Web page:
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Elan Vitae


  • Paige Nolan


“I feel stuck,” my friend, Jack, says softly into the phone.

I’m sitting on my back deck with a cup of tea early, early Saturday morning. Jack is on the east coast and I am on the west. We’ve known each other about as many years as the miles between us – but we don’t talk regularly with our busy family lives. For him to plan this kind of conversation means his stress is real – and he needs an old friend. He needs the history of us to locate who he is now.

“I don’t want to leave but I know I can’t stay – at least, not if things keep going the way they’ve been going.”

Jack is talking about his job. He’s worked in the same profession for 20 years now and proven himself a high performer. The company where he works recently merged with another company – and there have been a lot of changes in leadership.

Jack is working for a new CEO – and from what I’ve learned in this conversation, Jack’s boss is a man who hasn’t, and may never see Jack for the value he brings. It’s been four months.

Listening to how the boss is leading the new team – a combination of executives from the two different companies – I can empathize with Jack’s discontent. There are all sorts of power plays and manipulations going on. It seems like people are falling into line, obeying orders, but everyone seems to be organizing around fear. The tension is smoldering just below the surface. No one is willing to speak up and burn it all down.

“The stress is starting to impact my marriage – I can feel how shut down I am. I’m short-tempered with the kids. I don’t know….I’m not sure what to do.”

“You don’t have to make any decisions right now,” I remind him. “It may take a minute, you’re usually on the thoughtful side. You’re not impulsive. You can be if you want to be, but that’s just not how I’ve known you to be.”

He pauses and I can feel him reflecting. “Yeah, I guess you’re right.”

It took Jack years to settle down with a family, he wanted to do it once and do it right. He could have done it sooner – but he doesn’t move so fast with big life decisions.

“I don’t want to be intimidated by this guy, you know. I wonder if I’m being thoughtful, like you say, or just passive. Maybe I’m denying the inevitable. He could be pushing me out – and I’m taking it.”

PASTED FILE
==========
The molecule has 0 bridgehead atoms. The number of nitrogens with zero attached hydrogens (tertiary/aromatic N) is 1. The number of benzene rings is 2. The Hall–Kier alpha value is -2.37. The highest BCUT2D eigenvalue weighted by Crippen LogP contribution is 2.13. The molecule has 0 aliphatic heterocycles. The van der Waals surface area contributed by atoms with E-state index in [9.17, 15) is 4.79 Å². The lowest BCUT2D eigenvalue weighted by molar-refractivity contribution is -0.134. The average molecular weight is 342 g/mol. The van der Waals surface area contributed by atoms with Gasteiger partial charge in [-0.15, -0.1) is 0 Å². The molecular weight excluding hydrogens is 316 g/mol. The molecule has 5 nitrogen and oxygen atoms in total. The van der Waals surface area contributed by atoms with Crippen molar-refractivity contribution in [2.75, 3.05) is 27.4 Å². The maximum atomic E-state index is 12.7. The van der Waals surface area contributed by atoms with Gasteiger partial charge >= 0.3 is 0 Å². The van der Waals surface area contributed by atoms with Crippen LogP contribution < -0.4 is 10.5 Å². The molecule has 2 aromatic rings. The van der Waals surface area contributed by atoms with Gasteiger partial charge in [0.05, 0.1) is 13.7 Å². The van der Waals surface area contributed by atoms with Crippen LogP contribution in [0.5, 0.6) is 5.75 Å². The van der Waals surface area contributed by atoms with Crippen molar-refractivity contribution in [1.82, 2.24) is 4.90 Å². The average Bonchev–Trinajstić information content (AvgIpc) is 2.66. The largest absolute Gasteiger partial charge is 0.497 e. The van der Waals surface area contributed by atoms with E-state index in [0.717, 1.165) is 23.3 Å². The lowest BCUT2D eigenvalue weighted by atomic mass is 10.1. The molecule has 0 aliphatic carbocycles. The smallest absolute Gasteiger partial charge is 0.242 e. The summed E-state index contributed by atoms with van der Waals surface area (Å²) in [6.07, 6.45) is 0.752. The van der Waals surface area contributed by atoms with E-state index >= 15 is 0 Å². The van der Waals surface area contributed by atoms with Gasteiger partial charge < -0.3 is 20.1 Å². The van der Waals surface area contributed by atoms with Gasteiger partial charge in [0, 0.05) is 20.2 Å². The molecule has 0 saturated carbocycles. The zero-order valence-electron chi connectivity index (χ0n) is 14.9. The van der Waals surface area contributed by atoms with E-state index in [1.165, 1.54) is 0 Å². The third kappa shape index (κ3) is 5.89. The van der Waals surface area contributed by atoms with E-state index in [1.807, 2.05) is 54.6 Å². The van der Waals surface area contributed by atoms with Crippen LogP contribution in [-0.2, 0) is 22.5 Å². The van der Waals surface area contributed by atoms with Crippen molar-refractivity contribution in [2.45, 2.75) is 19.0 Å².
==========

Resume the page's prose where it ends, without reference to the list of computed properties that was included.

“Do you believe that’s what’s happening?”

“A little bit.”

“And what’s the other bit?”

“I don’t want to walk away from what we’ve built – I’ve invested so much. I like my job and I’m good at it,” he sighs.

He doesn’t ask for advice. I don’t offer any. He doesn’t know what to do. I don’t tell him what to do.

We talk about his garage. He’s renovating the space himself, with the help of his buddy down the street, and they’re putting up the dry wall next week.

Jack likes to work with his hands. And the fact that he feels good building new space is not lost on me – he wants more places to be himself.

Our friendship is one of those places.

“So you think it’s OK to hold on? To stay put…for now….” he says as our conversation comes to an end.

“I think it’s OK to be where you are…and that’s what you’re doing.”

This sentiment seems to lighten him.

“One last thing – it just occurred to me,” I tell him after we agree to talk again soon. “What if you don’t see this as being stuck – what if it is your choice to stick?”

“Hmmmm….” And then quiet. Stillness. For a moment, I take in the clouds overhead, the bird that’s landed on the wire above my backyard, my dogs stretched across the grass, the chill in the air. We are silent.

It’s difficult to accept a stressful situation – it’s not comfortable to be frozen in indecision, riddled with doubt. We are taught to move through the challenge as quickly as possible – it’s weak to be without direction. You have to go get the solution, demand the change. Too often acceptance is seen as acquiescing – you submit to the truth of your hesitancy and you’re a coward.

But there’s a difference between you not taking a step you know you need to take and you standing still, trusting that the next step will be revealed in a certain light of awareness that simply hasn’t shined upon you yet.

In our productivity-obsessed culture where we exalt “getting shit done,” that difference is often in the choice you make to embrace where you are. Maybe the most courageous thing we can do is be, for a quiet moment or two, with what is. Once we claim the pause that life is inviting us to take, we see ourselves as powerful again.

“It’s all just a story, you know,” I say softly to Jack and I think maybe, to myself, too, “…your career. It’s a long conversation with how you express what you love. I guess this is the part where you get to decide that you’re not stuck, you’re still. And you’ll move when you’re sure which way you want to go.”

“Yep – nothing wrong with that,” Jack says – and we say our good-byes and my phone vibrates just a minute later. It’s a picture of Jack’s unfinished garage space and he types – where I am now.

Nothing wrong with that.

Photo by Thom Holmes on Unsplash

Check out Paige Nolan's new podcast I'll Meet You There - first episode is live!


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